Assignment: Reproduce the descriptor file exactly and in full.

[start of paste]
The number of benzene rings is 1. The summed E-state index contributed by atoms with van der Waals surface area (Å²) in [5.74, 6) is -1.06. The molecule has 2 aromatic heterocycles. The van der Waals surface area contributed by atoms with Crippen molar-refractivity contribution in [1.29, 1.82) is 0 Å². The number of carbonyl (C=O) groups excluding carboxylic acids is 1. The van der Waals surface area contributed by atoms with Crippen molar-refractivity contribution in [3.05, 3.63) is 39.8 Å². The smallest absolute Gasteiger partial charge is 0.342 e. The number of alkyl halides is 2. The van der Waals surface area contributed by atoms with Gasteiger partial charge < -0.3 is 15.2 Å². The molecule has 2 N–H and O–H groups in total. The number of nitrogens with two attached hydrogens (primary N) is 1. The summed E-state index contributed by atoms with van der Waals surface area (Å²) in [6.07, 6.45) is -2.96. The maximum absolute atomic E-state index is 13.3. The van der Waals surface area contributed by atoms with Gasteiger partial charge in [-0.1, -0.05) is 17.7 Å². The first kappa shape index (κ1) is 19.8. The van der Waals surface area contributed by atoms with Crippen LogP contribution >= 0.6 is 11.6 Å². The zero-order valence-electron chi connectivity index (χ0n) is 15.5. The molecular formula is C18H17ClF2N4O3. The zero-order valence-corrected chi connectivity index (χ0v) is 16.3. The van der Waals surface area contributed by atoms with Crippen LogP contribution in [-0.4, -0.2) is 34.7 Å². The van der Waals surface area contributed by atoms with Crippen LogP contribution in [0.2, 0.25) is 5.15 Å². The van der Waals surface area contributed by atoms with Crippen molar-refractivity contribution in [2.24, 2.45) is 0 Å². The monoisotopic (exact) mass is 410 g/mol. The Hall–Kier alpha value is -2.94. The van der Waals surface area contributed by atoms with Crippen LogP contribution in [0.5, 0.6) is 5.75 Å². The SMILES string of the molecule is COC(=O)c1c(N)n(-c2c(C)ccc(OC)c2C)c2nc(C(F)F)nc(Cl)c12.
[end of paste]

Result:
The number of benzene rings is 1. The summed E-state index contributed by atoms with van der Waals surface area (Å²) in [5.74, 6) is -1.06. The molecule has 2 aromatic heterocycles. The van der Waals surface area contributed by atoms with Crippen molar-refractivity contribution in [1.29, 1.82) is 0 Å². The number of carbonyl (C=O) groups excluding carboxylic acids is 1. The van der Waals surface area contributed by atoms with Crippen molar-refractivity contribution in [3.05, 3.63) is 39.8 Å². The smallest absolute Gasteiger partial charge is 0.342 e. The number of alkyl halides is 2. The van der Waals surface area contributed by atoms with Gasteiger partial charge < -0.3 is 15.2 Å². The molecule has 2 N–H and O–H groups in total. The number of nitrogens with two attached hydrogens (primary N) is 1. The summed E-state index contributed by atoms with van der Waals surface area (Å²) in [6.07, 6.45) is -2.96. The maximum absolute atomic E-state index is 13.3. The van der Waals surface area contributed by atoms with Gasteiger partial charge in [-0.1, -0.05) is 17.7 Å². The first kappa shape index (κ1) is 19.8. The van der Waals surface area contributed by atoms with Crippen LogP contribution >= 0.6 is 11.6 Å². The zero-order valence-electron chi connectivity index (χ0n) is 15.5. The molecular formula is C18H17ClF2N4O3. The zero-order valence-corrected chi connectivity index (χ0v) is 16.3. The van der Waals surface area contributed by atoms with Crippen LogP contribution in [-0.4, -0.2) is 34.7 Å². The van der Waals surface area contributed by atoms with Crippen LogP contribution in [0.2, 0.25) is 5.15 Å². The van der Waals surface area contributed by atoms with Crippen molar-refractivity contribution in [2.24, 2.45) is 0 Å². The monoisotopic (exact) mass is 410 g/mol. The Hall–Kier alpha value is -2.94. The van der Waals surface area contributed by atoms with Crippen LogP contribution in [0.5, 0.6) is 5.75 Å². The SMILES string of the molecule is COC(=O)c1c(N)n(-c2c(C)ccc(OC)c2C)c2nc(C(F)F)nc(Cl)c12.